Modern CPUs are very fast compared to all things external, including memory (RAM).
It is understandable, since CPU clock frequency has reached a point where it takes several clock ticks for an electric signal simply to run from from the CPU through the bus to RAM chips and back.
It also complicates life on many levels: multi-level cache hierarchies are built to deliver data closer to the CPU, which in turn require complex synchronization logic in the chip. Programs must be written in a cache-friendly way to avoid wait cycles while data is fetched.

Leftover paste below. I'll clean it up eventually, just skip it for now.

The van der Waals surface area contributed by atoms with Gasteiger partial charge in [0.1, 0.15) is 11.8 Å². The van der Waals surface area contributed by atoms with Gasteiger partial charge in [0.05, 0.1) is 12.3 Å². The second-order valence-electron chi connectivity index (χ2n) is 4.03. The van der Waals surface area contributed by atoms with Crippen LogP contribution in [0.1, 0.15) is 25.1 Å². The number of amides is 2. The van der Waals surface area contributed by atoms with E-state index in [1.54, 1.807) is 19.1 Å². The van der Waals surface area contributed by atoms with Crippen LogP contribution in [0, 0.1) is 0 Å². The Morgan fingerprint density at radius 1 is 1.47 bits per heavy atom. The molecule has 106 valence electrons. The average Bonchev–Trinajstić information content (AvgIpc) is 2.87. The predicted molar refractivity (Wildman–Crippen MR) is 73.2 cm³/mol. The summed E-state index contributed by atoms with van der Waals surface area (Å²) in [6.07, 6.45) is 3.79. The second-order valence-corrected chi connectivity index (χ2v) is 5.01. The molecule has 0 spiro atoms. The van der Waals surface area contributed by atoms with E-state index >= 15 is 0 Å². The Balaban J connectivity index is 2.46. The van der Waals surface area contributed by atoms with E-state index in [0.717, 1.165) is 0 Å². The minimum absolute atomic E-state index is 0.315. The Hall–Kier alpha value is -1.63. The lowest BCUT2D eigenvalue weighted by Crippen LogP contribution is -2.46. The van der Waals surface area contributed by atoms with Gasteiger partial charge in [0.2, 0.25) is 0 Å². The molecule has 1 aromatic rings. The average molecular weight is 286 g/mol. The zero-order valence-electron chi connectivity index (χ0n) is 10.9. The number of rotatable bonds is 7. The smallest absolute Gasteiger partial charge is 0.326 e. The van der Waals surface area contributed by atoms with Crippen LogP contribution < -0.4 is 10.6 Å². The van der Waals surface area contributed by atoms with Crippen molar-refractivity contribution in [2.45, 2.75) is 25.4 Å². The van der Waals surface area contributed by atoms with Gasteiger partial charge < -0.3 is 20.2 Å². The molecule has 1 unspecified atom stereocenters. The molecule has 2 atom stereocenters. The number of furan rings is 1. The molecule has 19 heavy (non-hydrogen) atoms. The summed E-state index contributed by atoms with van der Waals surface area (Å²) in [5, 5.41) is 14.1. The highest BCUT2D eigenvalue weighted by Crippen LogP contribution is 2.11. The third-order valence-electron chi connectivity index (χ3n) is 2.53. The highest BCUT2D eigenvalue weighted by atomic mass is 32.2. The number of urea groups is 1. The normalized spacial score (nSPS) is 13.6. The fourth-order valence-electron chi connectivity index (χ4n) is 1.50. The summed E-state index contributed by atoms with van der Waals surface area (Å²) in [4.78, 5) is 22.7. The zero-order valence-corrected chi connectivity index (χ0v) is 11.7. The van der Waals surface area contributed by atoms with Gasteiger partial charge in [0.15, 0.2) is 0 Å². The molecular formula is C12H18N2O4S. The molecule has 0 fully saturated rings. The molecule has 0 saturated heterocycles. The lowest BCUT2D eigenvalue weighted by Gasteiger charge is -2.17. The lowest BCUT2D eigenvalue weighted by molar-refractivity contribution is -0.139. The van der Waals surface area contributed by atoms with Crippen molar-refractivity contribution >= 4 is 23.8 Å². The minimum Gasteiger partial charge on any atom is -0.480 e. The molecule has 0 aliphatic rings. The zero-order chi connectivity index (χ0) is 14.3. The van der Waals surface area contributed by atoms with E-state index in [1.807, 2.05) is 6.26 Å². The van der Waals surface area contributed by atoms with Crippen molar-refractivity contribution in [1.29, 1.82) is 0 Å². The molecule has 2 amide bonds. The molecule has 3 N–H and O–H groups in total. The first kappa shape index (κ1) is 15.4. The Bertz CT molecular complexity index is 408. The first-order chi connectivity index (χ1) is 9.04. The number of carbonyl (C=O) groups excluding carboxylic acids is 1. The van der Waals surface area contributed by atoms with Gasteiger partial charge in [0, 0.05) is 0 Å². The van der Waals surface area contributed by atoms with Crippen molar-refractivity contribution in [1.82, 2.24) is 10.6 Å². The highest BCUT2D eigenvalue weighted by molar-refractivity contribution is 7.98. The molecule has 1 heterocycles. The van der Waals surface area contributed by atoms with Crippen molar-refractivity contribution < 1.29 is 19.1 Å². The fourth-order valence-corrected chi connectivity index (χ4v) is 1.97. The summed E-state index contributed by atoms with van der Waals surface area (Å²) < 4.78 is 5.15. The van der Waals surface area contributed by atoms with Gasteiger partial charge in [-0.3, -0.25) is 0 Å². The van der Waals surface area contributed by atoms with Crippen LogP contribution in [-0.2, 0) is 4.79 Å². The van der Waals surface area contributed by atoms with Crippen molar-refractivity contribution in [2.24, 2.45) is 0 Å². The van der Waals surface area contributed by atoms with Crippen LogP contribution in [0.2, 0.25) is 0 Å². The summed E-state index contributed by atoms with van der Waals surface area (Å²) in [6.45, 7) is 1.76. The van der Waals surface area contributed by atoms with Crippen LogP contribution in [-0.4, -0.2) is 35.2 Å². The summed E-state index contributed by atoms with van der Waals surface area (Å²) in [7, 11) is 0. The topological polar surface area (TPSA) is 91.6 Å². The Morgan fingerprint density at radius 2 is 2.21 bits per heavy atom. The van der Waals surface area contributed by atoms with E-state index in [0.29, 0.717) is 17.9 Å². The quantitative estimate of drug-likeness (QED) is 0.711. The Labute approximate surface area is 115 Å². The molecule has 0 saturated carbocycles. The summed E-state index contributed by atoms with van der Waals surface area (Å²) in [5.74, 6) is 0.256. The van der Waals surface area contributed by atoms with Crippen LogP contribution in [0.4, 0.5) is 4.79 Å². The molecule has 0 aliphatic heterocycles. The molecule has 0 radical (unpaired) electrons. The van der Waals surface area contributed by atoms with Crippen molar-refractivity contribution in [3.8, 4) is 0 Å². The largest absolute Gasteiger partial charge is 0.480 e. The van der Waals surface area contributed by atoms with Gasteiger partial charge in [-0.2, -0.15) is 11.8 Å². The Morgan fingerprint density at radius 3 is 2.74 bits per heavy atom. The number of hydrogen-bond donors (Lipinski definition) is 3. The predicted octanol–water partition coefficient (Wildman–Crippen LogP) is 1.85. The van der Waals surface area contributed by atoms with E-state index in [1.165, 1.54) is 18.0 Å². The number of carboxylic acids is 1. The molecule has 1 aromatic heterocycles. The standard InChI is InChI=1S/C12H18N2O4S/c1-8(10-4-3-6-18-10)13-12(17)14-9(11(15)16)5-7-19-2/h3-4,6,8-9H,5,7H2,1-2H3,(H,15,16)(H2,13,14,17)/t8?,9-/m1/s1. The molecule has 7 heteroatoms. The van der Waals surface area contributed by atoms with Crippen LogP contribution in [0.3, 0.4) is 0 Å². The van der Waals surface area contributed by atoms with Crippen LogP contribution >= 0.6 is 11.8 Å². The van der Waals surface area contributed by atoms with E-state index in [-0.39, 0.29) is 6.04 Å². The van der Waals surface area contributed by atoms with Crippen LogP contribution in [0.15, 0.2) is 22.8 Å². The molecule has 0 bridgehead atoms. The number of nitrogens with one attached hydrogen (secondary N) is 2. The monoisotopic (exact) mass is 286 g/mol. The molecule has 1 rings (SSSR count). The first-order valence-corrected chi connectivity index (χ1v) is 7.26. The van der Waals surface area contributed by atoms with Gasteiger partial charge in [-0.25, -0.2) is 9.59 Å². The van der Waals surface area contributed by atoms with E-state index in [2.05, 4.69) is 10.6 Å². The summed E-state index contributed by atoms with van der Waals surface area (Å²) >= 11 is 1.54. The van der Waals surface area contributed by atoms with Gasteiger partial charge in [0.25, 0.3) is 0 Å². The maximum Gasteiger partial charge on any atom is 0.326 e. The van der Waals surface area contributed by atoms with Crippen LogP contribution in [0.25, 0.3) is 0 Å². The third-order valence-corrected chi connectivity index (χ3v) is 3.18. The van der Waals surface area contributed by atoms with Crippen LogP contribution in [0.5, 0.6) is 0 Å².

Many of these problems could be avoided if a significant amount of RAM was located directly on the CPU chip. It doesn't have to an exclusive arrangement: maybe put 1-4 GB on the chip, depending on its class and allow additional memory installed separately.
I'm sure there are good reasons Intel, AMD and the like are not doing this. What are these reasons? Is it that there's no room to spare on the chip?